• File' Gumbo (Often seafood or Chicken & Sausage)
  • Gumbo ya-ya (A gumbo that includes hard-boiled or poached eggs)
  • Chicken and sausage gumbo
  • Crawfish gumbo
  • Beef gumbo, a variant from the Carolinas, rare in Louisiana
  • Turkey and sausage gumbo, popular after Thanksgiving
  • Duck and Oyster (or Shrimp) Gumbo
  • Squirrel Gumbo
  • Rabbit Gumbo
  • Greens (with or without seafood and/or meat; see Gumbo Z'Herbes below)

While the sausage used is traditionally andouille, other smoked pork sausages can be substituted. The sausage can be removed and replaced with fresh at the end of the cooking period, otherwise it tends to have lost much flavour to the liquid.

Rice

The rice is nearly always plain white rice or parboiled rice, steamed or boiled with only salt. The rice used with gumbo is a long-grained rice that sticks well to itself and does not disperse in the gumbo.

The ratio of soup to rice is also a point of contention. Some prefer "damp rice" and some only add a minimal amount of rice to a bowl of broth. This is strictly personal taste.

Traditional side dishes include potato salad, fresh New Orleans style french bread, crackers, or baked sweet potatoes. Many Cajuns add potato salad to their gumbo and eat it with or without rice.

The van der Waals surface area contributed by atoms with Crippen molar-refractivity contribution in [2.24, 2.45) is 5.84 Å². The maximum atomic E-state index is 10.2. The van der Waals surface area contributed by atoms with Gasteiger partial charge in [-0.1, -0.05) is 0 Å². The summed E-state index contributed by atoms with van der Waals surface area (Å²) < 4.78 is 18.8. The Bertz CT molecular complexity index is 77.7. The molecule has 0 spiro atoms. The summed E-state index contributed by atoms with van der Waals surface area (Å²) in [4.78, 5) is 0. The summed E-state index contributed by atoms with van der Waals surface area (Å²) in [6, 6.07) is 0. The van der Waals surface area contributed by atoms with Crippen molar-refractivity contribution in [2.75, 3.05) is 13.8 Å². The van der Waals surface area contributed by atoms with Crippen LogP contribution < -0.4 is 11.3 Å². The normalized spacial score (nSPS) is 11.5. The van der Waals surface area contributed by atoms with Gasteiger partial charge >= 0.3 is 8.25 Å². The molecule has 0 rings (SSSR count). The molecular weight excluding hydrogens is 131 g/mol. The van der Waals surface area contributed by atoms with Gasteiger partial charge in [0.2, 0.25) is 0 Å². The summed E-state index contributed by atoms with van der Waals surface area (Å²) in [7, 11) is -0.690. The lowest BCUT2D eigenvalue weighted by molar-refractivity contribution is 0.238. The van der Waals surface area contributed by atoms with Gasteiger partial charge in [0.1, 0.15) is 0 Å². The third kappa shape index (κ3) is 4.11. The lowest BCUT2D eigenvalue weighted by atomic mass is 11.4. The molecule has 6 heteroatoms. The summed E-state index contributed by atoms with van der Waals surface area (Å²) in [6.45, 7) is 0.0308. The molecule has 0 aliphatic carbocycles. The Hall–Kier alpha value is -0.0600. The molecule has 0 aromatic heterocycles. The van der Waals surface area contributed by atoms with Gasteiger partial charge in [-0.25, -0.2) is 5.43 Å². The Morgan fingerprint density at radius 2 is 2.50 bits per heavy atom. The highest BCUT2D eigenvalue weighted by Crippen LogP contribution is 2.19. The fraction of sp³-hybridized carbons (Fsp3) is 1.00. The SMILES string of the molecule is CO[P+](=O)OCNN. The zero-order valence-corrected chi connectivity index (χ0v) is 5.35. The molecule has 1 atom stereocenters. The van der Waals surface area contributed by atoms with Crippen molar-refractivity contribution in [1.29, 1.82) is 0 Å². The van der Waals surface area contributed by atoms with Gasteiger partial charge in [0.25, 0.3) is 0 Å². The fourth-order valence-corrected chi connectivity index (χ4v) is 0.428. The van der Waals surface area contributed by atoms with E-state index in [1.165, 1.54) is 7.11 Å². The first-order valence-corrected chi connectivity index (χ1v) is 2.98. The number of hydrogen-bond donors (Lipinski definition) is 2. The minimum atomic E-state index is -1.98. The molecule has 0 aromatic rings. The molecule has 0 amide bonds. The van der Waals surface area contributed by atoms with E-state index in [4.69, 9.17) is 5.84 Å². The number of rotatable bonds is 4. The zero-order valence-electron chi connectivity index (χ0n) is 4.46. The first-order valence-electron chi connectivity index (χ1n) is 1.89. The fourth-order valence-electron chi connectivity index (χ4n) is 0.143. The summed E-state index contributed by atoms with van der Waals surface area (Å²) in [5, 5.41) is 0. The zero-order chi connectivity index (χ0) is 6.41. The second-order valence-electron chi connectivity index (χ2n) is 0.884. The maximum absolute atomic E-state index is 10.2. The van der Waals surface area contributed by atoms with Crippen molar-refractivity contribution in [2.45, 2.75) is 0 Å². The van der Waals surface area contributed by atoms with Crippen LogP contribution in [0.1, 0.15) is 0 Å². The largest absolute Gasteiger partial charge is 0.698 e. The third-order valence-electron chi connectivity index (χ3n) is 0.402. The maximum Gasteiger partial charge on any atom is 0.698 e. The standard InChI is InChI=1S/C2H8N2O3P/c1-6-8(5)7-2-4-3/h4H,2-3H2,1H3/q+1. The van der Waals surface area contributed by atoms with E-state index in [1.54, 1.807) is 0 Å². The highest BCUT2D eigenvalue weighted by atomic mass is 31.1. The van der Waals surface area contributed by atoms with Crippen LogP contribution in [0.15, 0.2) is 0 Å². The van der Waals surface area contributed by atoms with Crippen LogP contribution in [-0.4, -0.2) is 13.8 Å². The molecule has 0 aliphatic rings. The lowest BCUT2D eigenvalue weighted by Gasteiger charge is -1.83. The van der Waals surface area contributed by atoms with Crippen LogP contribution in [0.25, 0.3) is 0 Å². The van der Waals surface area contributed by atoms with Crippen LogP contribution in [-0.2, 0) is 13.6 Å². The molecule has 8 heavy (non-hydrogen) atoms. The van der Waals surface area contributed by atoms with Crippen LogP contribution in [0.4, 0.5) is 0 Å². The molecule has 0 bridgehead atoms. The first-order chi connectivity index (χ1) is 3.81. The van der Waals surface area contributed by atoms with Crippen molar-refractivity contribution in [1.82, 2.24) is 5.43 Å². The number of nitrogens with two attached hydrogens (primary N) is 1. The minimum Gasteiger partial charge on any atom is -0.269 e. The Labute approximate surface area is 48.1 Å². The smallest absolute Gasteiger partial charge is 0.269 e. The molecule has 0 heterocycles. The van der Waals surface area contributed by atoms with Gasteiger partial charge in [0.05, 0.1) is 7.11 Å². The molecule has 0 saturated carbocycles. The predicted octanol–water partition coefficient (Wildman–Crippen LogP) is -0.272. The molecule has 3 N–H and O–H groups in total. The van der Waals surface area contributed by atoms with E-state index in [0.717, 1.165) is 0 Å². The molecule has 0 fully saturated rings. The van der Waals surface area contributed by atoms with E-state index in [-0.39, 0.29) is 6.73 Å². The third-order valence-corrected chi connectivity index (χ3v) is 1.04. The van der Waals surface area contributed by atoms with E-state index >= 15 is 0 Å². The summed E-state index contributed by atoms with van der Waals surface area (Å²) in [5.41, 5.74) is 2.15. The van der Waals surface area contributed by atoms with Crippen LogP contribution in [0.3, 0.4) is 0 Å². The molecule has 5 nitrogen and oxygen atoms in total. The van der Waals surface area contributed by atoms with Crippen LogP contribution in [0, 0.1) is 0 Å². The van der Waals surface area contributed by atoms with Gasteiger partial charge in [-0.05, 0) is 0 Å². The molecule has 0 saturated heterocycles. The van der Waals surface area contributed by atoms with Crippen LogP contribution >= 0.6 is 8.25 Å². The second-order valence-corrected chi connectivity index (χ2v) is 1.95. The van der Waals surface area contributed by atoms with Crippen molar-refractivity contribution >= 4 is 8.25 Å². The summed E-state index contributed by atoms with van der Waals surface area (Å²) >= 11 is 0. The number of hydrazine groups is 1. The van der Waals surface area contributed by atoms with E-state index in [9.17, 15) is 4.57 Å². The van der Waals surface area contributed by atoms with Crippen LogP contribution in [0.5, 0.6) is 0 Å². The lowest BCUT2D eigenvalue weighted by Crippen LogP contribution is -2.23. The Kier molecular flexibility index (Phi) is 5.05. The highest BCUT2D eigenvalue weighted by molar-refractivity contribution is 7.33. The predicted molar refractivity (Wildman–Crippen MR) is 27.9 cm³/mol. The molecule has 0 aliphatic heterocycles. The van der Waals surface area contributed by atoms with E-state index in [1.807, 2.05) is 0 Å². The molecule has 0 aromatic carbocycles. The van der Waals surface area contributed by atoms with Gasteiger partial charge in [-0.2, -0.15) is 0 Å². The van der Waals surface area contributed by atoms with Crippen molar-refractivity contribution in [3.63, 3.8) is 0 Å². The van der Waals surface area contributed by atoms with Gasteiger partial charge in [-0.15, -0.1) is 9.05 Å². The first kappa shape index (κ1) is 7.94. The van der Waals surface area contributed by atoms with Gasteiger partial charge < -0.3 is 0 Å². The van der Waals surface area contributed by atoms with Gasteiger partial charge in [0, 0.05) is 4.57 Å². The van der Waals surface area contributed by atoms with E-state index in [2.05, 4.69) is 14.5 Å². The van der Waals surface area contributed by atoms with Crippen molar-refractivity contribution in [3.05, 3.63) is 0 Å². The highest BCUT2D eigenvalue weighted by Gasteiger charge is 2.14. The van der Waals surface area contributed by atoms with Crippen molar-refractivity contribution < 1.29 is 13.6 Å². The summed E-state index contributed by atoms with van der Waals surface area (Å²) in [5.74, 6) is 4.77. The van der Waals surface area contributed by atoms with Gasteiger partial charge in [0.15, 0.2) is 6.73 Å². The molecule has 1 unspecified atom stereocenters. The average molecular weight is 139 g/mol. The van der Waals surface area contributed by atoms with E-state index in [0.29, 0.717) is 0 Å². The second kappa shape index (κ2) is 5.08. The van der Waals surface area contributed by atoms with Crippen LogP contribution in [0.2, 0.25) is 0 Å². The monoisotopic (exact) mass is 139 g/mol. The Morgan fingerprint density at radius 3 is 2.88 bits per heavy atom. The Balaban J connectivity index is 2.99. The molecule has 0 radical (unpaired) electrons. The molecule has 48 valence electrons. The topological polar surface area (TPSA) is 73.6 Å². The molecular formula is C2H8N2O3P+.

Gumbo z'herbes

Gumbo z'herbes, literally "greens gumbo," (IPA [gəmbou zæ:b]) is a unique variation of the dish usually associated with the Lenten season and particularly Holy Thursday or Good Friday. It was originally spelled in standard French, "gumbo aux herbes." It consists of the standard roux and stock plus a combination of several greens, such as collard, mustard, turnip, cabbage, spinach, lettuce, chard, parsley, scallions, etc.

In different family traditions, the dish, usually served only at the Holy Thursday or Good Friday evening meal, had to have a set number of different greens, usually seven or nine, and it would be referred to simply as, for example, "nine kinds of greens" gumbo. In the days before high-end grocery chains with their opulent produce displays, cooks were not above sneaking out to their gardens to snip off a few nasturtium or other known non-toxic leaves to make the required number.

Presumably this variation was devised in traditionally Roman Catholic New Orleans in keeping with the Lenten spirit of austerity, and may have originally consisted of greens only. But the penchant of the region's cuisine for embellishment led inevitably to the addition of local seafood (shrimp, oysters, crabmeat, and sometimes fish) — which were at least permitted under the Catholic Church's fasting guideline — and eventually seasoning meats (ham, sausage, bacon, even beef)--which were not.

References

External links

Search another word or see gumboon Dictionary | Thesaurus |Spanish
Copyright © 2014 Dictionary.com, LLC. All rights reserved.
  • Please Login or Sign Up to use the Recent Searches feature